Generics are a pretty cool language feature. They provide type safety and felxible reuse at the same time, and I reckon that’s pretty cool. However as with all the other cool language features – like implicit typing, you need to be responsible with them. The question is though, when do you have too many generics?One of the peices of code I wrote this week was a generic entity retrieval command. I already had a command signature that looked a little like this:
internal void MyCommand : Command <TRequest,TResponse>
No problems here. A request, a response.Now this was ok, but I couldn’t really get an entity of any type like this. I tried putting the type in the request as a parameter, but it didn’t really work. So then I moved to this..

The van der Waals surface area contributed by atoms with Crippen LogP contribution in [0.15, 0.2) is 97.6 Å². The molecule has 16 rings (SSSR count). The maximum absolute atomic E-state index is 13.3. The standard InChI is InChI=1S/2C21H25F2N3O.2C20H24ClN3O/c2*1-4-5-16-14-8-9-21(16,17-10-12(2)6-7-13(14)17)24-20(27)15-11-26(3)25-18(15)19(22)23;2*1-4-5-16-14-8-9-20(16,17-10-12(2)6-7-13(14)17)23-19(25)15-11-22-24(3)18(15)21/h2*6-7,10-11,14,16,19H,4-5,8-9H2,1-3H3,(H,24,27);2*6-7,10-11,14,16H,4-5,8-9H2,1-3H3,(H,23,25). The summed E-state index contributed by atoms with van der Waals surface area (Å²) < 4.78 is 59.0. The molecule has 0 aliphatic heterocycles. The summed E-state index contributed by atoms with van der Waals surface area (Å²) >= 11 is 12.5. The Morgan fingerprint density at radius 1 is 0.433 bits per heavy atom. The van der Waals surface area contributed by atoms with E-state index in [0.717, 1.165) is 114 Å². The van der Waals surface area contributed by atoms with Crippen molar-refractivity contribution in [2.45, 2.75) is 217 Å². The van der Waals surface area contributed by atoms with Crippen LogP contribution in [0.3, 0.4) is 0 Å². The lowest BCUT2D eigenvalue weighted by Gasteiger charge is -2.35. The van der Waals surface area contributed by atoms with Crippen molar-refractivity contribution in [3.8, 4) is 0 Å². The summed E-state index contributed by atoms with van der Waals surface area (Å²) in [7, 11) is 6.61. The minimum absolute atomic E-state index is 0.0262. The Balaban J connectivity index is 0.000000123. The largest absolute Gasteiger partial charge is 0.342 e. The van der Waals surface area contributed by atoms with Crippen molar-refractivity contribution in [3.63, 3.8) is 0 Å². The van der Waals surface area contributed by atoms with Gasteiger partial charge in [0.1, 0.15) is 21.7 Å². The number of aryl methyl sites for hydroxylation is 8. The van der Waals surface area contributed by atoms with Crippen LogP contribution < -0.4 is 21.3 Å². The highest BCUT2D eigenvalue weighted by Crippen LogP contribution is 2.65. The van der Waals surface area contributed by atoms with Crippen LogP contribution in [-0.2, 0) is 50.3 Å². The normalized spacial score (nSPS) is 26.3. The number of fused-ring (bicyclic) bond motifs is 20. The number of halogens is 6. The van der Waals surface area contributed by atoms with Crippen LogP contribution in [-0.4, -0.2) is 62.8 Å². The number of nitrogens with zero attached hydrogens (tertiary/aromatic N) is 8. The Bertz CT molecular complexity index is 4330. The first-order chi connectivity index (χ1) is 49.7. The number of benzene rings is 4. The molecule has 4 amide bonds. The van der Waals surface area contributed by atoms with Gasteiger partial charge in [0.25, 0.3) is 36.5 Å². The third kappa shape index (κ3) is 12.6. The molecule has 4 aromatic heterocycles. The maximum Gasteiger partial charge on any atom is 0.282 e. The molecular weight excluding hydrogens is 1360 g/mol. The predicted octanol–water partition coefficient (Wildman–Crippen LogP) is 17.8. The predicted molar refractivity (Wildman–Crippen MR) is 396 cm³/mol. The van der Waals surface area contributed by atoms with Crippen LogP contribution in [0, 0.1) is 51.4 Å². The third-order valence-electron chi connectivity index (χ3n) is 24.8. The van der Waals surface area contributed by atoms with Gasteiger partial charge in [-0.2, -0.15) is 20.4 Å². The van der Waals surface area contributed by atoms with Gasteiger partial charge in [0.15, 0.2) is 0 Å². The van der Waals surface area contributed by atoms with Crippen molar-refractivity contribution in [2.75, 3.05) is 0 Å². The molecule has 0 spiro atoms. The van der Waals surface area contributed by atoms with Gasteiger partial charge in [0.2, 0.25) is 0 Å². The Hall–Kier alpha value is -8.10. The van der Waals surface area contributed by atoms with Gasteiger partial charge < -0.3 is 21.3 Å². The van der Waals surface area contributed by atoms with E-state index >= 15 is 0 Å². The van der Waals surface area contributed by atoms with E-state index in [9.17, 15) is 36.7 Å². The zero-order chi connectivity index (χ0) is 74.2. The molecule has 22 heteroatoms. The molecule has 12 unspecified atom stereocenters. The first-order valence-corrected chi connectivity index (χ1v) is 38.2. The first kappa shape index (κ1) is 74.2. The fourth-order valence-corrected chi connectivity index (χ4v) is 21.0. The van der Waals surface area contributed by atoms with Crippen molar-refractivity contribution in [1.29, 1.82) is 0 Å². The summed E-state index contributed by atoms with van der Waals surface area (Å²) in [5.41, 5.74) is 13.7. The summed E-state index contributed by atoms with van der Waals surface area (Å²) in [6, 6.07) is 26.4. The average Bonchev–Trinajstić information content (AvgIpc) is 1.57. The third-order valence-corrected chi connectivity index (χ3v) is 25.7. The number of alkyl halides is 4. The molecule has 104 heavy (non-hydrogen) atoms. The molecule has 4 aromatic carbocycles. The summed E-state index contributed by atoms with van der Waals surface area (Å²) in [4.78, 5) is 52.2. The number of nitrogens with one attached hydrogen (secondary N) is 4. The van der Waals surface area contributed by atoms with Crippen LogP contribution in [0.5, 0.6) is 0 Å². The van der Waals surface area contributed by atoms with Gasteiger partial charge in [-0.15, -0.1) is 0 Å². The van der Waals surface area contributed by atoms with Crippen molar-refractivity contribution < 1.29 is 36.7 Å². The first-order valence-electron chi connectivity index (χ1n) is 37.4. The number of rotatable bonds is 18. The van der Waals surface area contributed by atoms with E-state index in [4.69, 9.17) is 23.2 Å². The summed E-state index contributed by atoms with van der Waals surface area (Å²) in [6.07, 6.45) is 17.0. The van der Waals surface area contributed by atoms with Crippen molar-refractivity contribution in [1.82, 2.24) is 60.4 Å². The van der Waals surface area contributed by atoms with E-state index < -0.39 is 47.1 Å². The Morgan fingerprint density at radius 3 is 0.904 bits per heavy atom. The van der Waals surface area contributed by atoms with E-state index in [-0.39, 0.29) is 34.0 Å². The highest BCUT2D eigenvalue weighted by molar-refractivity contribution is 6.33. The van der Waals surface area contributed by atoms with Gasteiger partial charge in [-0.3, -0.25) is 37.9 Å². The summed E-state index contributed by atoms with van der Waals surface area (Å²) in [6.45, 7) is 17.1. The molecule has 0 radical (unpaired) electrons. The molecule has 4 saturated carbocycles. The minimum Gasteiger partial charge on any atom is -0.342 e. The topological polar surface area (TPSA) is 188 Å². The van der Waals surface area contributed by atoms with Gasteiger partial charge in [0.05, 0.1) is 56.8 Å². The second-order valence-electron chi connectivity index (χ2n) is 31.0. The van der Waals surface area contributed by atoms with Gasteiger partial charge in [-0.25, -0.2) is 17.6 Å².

internal void MyCommand<TEntityType> : Command <TRequest,TResponse>
Now I’ve got 3 generic parameters. 1 that specifies the type of entity I’m requesting, and 1 each for the request and response types. I might be getting a bit zesty with my generics. However this lets me go and get a table from my context like so:
Which is nice I think, as it lends itself to almost any table that you’ve got mapped in your data context.
Now, in case there weren’t already enough generics in my class definition, I also needed to know what type I was returning in my response! So….
internal void MyCommand<TEntityType> : Command<TRequest,TResponse<TEntityType>>
What do you think? 1 too many? 2 too many? What the hell am I doing? Would you have done it differently?